Agricultural Innovation on the Global Pond
Jesse Chappell describes a new style fish pond that simulates a riverine environment. The fish swim in a “current” created by pumps in the underwater structure to the right. Chappell is an Auburn University associate professor and extension specialist with the Alabama Cooperative Extension System.
About 91 percent of all the seafood Americans eat is imported, according to John Jensen, professor and interim director of the Auburn University School of Fisheries, Aquaculture and Aquatic Sciences.
That’s a huge area of potential market growth to be tapped, and the central necessity for chasing it is an abundance of water, which the Southeast has. Add some research and ingenuity from agricultural schools like Auburn and you can create a global competitive edge, says Jensen, but you’d better be quick about it to get a jump on Asian producers.
At a recent Auburn Media Day, journalists saw a number of new agricultural technologies, including an improved style of containment pond that creates a river-like area within the pond that fish greatly prefer to the static water of a normal pond. Researchers know this because the fish can triple or quadruple their productivity in the faster-moving water.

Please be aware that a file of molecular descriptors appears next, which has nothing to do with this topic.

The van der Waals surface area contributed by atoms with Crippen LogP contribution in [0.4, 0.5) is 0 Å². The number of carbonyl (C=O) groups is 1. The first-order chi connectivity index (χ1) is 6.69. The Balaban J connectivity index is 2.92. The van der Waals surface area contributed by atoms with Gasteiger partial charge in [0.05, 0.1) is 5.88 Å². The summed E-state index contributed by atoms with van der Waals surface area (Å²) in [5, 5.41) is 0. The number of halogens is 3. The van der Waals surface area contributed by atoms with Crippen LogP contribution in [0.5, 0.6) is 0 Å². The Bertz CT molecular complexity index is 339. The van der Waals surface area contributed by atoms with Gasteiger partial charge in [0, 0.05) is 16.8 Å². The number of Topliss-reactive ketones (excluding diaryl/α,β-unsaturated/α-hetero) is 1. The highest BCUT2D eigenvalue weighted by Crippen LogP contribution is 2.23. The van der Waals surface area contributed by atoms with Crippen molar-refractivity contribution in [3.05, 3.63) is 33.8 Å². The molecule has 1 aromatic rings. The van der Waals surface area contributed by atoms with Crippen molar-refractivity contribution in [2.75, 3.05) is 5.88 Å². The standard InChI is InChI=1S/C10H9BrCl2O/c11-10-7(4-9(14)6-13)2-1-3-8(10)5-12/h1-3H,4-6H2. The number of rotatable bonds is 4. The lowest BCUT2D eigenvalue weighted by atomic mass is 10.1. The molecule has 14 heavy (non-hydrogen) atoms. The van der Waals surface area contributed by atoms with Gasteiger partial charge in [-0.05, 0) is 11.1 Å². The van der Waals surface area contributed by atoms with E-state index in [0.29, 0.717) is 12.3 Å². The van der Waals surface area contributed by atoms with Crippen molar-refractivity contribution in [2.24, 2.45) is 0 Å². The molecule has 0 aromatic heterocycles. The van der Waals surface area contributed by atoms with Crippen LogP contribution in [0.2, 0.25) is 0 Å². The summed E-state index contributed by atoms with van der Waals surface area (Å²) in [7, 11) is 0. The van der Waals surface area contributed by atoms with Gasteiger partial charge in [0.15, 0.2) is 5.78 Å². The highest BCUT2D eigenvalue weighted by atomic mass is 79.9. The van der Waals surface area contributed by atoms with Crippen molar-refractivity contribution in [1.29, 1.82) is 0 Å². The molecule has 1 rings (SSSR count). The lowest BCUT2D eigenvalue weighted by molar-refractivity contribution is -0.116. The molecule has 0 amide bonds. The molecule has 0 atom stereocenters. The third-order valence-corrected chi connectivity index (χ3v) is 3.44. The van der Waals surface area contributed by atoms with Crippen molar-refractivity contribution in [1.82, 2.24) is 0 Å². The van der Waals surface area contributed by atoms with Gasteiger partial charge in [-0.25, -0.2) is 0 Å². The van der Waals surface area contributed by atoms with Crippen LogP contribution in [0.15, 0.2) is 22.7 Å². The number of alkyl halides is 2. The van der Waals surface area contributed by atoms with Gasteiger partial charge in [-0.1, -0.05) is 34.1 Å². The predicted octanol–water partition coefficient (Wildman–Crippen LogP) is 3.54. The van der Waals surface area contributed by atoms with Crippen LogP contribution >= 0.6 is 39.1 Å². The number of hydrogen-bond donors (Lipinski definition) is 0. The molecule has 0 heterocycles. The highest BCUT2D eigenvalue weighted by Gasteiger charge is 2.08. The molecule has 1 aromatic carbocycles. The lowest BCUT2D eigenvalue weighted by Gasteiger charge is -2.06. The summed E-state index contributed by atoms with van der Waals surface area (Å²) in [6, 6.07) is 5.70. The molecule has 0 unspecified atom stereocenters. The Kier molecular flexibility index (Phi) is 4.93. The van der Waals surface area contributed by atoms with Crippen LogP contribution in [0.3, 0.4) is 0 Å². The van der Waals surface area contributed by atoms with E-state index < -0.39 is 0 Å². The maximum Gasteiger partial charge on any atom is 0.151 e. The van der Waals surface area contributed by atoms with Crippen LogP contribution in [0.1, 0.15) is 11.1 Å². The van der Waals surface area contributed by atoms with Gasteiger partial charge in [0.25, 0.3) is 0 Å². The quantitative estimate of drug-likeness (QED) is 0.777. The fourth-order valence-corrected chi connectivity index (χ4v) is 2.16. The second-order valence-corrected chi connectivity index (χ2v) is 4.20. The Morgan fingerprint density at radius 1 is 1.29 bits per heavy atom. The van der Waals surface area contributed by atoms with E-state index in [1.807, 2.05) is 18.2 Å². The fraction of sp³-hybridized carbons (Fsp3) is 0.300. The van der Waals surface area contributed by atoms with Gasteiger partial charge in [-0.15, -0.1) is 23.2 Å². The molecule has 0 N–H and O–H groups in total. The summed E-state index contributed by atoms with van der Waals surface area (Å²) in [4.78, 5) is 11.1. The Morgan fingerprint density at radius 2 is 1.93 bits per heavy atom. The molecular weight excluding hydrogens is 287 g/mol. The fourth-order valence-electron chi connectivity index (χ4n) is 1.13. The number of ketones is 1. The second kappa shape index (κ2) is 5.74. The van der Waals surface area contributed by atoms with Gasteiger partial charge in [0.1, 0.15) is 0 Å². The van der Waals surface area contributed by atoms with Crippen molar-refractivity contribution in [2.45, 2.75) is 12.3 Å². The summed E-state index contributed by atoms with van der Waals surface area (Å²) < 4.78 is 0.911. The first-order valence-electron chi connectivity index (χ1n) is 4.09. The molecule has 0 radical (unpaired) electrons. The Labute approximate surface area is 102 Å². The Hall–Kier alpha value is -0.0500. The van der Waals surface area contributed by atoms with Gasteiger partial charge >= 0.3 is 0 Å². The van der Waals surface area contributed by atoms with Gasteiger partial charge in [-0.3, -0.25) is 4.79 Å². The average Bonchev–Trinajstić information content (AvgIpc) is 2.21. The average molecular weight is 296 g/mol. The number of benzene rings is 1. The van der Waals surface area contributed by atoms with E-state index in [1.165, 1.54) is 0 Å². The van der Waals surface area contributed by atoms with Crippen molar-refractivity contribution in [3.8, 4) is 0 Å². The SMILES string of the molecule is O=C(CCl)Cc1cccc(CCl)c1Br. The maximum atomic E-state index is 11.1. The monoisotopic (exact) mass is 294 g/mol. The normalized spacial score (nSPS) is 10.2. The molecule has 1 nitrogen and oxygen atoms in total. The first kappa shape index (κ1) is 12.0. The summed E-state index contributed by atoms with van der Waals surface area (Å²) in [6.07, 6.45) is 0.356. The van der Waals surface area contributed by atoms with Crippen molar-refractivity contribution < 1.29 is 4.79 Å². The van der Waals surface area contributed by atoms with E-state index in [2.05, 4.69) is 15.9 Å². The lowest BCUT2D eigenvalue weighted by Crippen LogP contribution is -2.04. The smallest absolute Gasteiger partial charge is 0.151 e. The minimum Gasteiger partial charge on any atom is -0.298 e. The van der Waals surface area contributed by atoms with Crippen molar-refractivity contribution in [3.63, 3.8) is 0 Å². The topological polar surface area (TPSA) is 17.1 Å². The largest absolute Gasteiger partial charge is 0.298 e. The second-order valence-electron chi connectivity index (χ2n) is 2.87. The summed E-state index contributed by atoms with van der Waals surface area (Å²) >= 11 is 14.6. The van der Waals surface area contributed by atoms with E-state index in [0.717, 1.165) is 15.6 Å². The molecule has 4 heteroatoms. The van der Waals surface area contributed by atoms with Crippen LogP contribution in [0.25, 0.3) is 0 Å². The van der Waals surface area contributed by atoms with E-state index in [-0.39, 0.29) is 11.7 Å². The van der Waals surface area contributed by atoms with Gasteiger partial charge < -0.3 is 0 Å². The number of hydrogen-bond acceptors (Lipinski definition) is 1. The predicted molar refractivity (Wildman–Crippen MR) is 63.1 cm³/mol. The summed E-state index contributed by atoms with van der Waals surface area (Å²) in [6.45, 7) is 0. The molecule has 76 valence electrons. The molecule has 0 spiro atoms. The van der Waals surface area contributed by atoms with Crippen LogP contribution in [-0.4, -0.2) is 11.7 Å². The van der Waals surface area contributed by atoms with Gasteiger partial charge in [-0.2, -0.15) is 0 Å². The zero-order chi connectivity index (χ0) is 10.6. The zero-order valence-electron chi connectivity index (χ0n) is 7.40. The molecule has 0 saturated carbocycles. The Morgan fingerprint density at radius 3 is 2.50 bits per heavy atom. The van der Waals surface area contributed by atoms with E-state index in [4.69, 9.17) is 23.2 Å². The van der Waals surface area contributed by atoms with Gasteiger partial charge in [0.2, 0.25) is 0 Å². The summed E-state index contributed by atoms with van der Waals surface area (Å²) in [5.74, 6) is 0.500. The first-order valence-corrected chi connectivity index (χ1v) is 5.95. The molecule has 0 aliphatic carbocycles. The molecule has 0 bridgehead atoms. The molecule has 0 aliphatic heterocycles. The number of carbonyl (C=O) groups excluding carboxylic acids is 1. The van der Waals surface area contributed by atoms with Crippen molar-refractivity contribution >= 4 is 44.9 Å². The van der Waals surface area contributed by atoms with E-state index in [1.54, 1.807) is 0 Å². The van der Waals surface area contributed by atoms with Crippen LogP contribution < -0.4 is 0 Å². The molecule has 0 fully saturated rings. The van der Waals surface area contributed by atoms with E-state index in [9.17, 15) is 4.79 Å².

“The old-style pond management would yield between 6,000 and 10,000 pounds of produced fish per acre per year,” says Auburn University’s Jesse Chappell, an associate professor and extension specialist with the Alabama Cooperative Extension System. “The new style produces between 25,000 and 30,000 pounds per acre per year.”
The new style ponds also have more efficient ways of trapping liquid and solid fish waste that can then be used as fertilizer, he says. Several states have adopted the new technology with Auburn’s help. But beware, Chappell says. China, the Philippines and Vietnam are running with it on a scale 10 times faster, he says.